2. If the first test doesn’t prove anything, your doctor might do a longer test called a throat culture. Again, the doctor will take a sample using a cotton swab. This time, the sample goes on a special dish and is left to sit for 2 nights. If you have strep throat, the bacteria will usually grow in the dish within 1-2 days.

7. HIV can cause red spots on roof of mouth

It’s estimated that 90% of people with HIV will develop at least one oral condition related to HIV disease. These conditions, like candidiasis and hairy leukoplakia, may be the first sign of immune suppression linked to HIV infection and in many people are the first signals that lead doctors to encourage HIV testing. Most show up as lesions or sores and can be categorized into four types: abnormal cell growth, bacterial, viral and fungal.

The most common oral conditions of HIV infection are discussed below, but many others exist. In fact, at least 40 conditions have been recorded, so it’s important to pay attention to changes in your oral health.

Treatment of Red Spots on Roof of Mouth.

When you have the red spots in mouth, it is essential that you seek medical attention because it is not easy to determine what might be causing them. There are many different conditions that can present in form of red dots within the roof of the mouth. Without proper examination, you might not know what you are suffering from.

  1. Canker Sores– Canker sores are not a serious condition and as such can be treated using over the counter medication for example an analgesic ointment. Mouthwash can also temporarily numb your sores. In some cases, you may need a prescription for medication with lidocaine or aphthasol.
  2. Candidiasis– The goal when treating candidiasis usually is to first stop the growth, then treat the root cause of the ailment. The treatments used to manage Candida infections vary substantially and are based on the anatomic location of the infection, the patients’ underlying disease and immune status, the patients’ risk factors for infection, the specific species of Candida responsible for infection, and, in some cases, the susceptibility of the Candida species to specific antifungal drugs.

Thrush treatment commonly involves taking prescription antifungal medications for 10 to 14 days. They can be found in liquids, lozenges or tablets. In some cases, this issue will indicate another medical problem, so you may need to visit a doctor as well as a dentist.

  • Coxsackievirus– Treatment options for this condition include over-the-counter medications for fever and pain, as well as special medicated mouthwashes to help alleviate the discomfort associated with the oral sores.
  1. Erythroplakia– The treatment options for erythroplakia can vary greatly. It’s always imperative to keep frequent follow-up appointments with your healthcare provider. Sometimes surgical removal is necessary and in rare instances, laser surgery or cryosurgery is needed.
  1. Oral Herpes- Untreated, the symptoms will generally subside in 1 to 2 weeks. Antiviral medications given by mouth may shorten the course of the symptoms and decrease pain.

Wash blisters gently with soap and water to minimize the spread of the virus to other areas of skin. An antiseptic soap may be recommended. Applying ice or warmth to the area may reduce pain.

Take precautions to avoid infecting others.

Ibuprofen or acetaminophen can be used to treat muscle aches or fever. You should also drink a lot of water to prevent dehydration. Your doctor may also prescribe a medication for fever.

Pain relief may be via a topical anesthetic like viscous lidocaine. There is an IV or oral medication, but only for those with weakened immune systems, severe disease or those who are under 6 weeks old.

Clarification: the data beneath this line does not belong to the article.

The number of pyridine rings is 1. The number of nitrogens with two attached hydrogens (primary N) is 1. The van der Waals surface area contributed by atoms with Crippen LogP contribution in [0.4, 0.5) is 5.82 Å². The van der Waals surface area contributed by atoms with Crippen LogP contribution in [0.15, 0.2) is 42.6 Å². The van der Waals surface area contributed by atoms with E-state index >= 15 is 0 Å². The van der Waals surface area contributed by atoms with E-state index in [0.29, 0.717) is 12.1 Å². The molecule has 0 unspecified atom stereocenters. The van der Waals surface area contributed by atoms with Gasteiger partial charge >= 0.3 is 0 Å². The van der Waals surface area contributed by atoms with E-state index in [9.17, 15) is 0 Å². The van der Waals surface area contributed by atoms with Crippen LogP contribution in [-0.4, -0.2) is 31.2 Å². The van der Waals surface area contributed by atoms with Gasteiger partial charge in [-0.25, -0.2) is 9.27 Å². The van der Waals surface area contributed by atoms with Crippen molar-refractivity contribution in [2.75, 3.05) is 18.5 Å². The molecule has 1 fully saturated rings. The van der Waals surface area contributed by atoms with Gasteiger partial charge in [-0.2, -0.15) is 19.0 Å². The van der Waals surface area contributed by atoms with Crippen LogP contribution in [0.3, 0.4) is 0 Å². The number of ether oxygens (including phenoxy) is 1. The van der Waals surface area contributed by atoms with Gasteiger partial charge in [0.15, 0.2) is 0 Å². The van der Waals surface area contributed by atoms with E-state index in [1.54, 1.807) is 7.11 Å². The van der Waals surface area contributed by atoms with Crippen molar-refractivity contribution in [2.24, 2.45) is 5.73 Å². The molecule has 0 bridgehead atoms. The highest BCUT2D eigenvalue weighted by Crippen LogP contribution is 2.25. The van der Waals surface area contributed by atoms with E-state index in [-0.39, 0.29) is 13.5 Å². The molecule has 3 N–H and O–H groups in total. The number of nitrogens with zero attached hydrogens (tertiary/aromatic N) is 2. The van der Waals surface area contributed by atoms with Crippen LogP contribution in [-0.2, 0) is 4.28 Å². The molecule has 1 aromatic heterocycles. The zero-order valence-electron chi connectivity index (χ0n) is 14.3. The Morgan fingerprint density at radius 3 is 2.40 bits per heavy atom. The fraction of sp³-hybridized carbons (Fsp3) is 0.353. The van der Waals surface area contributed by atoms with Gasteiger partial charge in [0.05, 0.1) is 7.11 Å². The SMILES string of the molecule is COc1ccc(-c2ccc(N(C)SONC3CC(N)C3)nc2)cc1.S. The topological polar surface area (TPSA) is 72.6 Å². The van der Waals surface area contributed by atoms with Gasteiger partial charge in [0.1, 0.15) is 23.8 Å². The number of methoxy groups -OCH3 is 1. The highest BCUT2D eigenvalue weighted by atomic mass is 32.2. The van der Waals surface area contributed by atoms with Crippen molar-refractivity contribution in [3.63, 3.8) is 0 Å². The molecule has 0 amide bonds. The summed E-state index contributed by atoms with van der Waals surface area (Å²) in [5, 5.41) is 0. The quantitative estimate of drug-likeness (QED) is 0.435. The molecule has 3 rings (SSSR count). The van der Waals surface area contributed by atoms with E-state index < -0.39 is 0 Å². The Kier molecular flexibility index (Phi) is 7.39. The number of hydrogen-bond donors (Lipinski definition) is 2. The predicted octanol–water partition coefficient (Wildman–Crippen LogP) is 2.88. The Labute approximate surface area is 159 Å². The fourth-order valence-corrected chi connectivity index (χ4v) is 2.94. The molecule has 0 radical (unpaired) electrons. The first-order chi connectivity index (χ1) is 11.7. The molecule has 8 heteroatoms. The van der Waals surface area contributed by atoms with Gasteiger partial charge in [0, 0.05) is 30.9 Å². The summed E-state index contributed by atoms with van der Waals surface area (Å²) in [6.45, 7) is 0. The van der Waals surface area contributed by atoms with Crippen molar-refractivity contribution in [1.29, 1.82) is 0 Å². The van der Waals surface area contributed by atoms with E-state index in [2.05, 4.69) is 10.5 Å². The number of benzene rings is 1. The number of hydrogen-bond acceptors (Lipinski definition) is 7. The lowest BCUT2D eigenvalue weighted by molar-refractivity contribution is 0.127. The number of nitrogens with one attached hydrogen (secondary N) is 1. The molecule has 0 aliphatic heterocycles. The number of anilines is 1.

In certain cases, people with oral herpes may need to be admitted to the hospital. This includes those younger than 6 weeks old, with a severe local infection, with an infection that spreads to the other organs, with weakened immune systems or those who are dehydrated.

  1. Strep Throat- If you have strep throat, your doctor will give you an antibiotic, a medicine that kills bacteria. Usually the antibiotic used for strep throat is a form of penicillin. To make sure the bacteria go away completely and don’t spread to other parts of your body, you must finish the prescribed dosage. Your doctor will have you take the pills or liquid for 10 days.
  • HIV- As you may be well aware, HIV and AIDS doesn’t have a cure. When one tests positive for the virus, it is advised that they should immediately be introduced to anti-retroviral treatment. It is also adviced that one should not go off the medication for any reason because the moment the individual goes back to receive treatment they will have to be put on stronger medication with severe side effects.
  • Injuries

Hitting your mouth with a hard food item, like a pretzel, can lead to red spots. This would be a temporary injury and can cause multiple spots.

Treatment for red bumps on roof of mouth

Red spots caused by accidentally hitting the roof of your mouth usually go away within one to two weeks. You can suck on an ice pop or piece of ice frequently.

Also, try rinsing with salt water. While healing, opt for soft foods that are easy to swallow and avoid those that may cause stinging, like spicy foods, tomatoes and citrus juices or fruits.

It is therefore important to see your health care provider who, in addition to physically examining the (red) spots on the roof of your mouth, can talk with you about other aspects of your health, like whether you are experiencing other symptoms, such as pain or fever, which will help narrow down the diagnosis of the potential cause and treatments, if any, of your red spots. Even if it’s nothing serious, just knowing will help bring peace of mind.

Sources and references:

  1. Colgate: oral-health/conditions/mouth-sores-and-infections/article/sw-281474979070492
  2. New Health Advisor: Red-Spots-on-Roof-of-Mouth.html
  3. Medical Treasure: Red-dots-on-roof-of-mouth
  4. Kids Health: kidshealth.org